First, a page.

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Wallis v. Villanti








Appeal by defendant from the Circuit Court of Tazewell county; the Hon. JOHN T. CULBERTSON, JR., Judge, presiding. Heard in this court at the May term, 1954. Affirmed. Opinion filed May 21, 1954. Rehearing denied June 21, 1954. Released for publication June 21, 1954.


Rehearing denied June 21, 1954.

This case grows out of a collision between an automobile driven by the plaintiff Ruth Wallis, and one driven by the defendant James Villanti, on Illinois Route No. 87, at about 4:45 p.m. February 15, 1952. The plaintiff was driving north, and had as a guest the other plaintiff, Verla Hodgson, while the defendant, accompanied by his wife, was driving south. The two cars collided on an icy road, and the two plaintiffs were injured. They brought suit against the defendant, and he in turn, filed his counterclaim against the plaintiff Ruth Wallis. The case was tried before a jury, and the jury returned a verdict finding the defendant guilty and fixed the damages of Ruth Wallis at $7,500 and those of Verla Hodgson at $9,000. A verdict of not guilty as to Ruth Wallis was returned in the counterclaim of the defendant. The trial court denied motions for judgment notwithstanding the verdict, and for new trial, and entered judgment upon the verdict in each case. From these judgments the defendant appeals to this court.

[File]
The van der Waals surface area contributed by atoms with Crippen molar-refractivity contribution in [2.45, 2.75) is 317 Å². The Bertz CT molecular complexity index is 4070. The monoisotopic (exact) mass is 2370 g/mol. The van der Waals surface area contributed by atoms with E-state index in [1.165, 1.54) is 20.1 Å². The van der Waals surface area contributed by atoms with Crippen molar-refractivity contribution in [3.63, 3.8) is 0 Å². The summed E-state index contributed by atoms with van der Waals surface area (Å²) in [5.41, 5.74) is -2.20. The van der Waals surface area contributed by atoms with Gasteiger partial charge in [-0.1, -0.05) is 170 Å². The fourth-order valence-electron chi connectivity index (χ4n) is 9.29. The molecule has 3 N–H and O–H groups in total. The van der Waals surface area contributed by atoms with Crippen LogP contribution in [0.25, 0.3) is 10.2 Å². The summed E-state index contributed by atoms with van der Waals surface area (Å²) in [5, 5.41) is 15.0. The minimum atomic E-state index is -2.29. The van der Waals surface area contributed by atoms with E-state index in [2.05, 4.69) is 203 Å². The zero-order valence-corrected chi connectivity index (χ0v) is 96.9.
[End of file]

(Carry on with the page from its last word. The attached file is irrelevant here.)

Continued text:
The accident occurred on a paved highway where the highway was practically straight and fairly level. It seems undisputed that the pavement was icy in places and that there was some snow on the road. The center line of the road was obscured in places by the ice and snow. The defendant was some short distance from the approaching car of the plaintiff Ruth Wallis, when his car passed over a "bump" or a dip in the pavement. When his car hit this bump, his car started to slide on the ice, and skidded into the center of the pavement. He was in this position, either still sliding forward at the time but just about stopped, or was stopped, at the time the collision occurred. There is some question as to the position of the Wallis car at the time of the collision, some of the witnesses placing it in the center of the road, and others testifying that at no time was the Wallis car out of its proper lane. Both plaintiffs were injured. The speed of the Wallis car has been placed by some at 25 miles per hour, and one witness, Verla Hodgson testified that the Villanti car was traveling twice as fast as the Wallis car. Ruth Wallis did not remember anything that happened, either just before or after the accident. The plaintiff Verla Hodgson who was riding in the front seat with the plaintiff Wallis, saw the Villanti car about 4 to 6 lengths ahead, and according to her own testimony did not say anything to the plaintiff Wallis, and that Wallis kept driving at the same rate of speed until the collision. Miss Hodgson also testified that she only saw the Villanti car when it started cutting across the road in front of them. Villanti testified that the Wallis car was about 50 feet away when his car started to skid. He placed the speed of the Wallis car at 25 to 30 miles per hour. Sergeant Kenneth G. Cobb, of the Illinois State Police testified that he went to the scene of the accident as soon as notified which was a short time after the accident. Both Miss Hodgson and Miss Wallis had been removed to hospitals but Mr. Villanti was still there. Sergeant Cobb testified that the cars were, so far as he could tell, in the same position as when the collision occurred. He based this upon the debris on the highway. His testimony placed the Villanti car at the time of the collision in the center of the road, and the Wallis car in its proper lane.